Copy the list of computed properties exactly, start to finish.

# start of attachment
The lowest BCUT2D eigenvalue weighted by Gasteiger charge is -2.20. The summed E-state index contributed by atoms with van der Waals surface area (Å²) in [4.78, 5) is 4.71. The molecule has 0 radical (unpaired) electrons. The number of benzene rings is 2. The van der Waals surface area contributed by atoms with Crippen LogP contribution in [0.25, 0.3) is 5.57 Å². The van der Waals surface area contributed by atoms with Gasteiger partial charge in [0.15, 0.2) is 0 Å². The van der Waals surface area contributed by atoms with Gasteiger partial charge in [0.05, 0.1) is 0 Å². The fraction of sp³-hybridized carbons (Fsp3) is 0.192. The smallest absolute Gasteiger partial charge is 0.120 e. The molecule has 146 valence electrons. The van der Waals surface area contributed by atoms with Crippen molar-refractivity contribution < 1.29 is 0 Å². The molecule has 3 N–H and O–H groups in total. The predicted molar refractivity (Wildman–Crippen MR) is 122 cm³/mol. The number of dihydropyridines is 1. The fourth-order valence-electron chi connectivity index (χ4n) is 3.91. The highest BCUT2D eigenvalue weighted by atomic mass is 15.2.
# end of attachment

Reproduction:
The lowest BCUT2D eigenvalue weighted by Gasteiger charge is -2.20. The summed E-state index contributed by atoms with van der Waals surface area (Å²) in [4.78, 5) is 4.71. The molecule has 0 radical (unpaired) electrons. The number of benzene rings is 2. The van der Waals surface area contributed by atoms with Crippen LogP contribution in [0.25, 0.3) is 5.57 Å². The van der Waals surface area contributed by atoms with Gasteiger partial charge in [0.15, 0.2) is 0 Å². The van der Waals surface area contributed by atoms with Gasteiger partial charge in [0.05, 0.1) is 0 Å². The fraction of sp³-hybridized carbons (Fsp3) is 0.192. The smallest absolute Gasteiger partial charge is 0.120 e. The molecule has 146 valence electrons. The van der Waals surface area contributed by atoms with Crippen molar-refractivity contribution < 1.29 is 0 Å². The molecule has 3 N–H and O–H groups in total. The predicted molar refractivity (Wildman–Crippen MR) is 122 cm³/mol. The number of dihydropyridines is 1. The fourth-order valence-electron chi connectivity index (χ4n) is 3.91. The highest BCUT2D eigenvalue weighted by atomic mass is 15.2.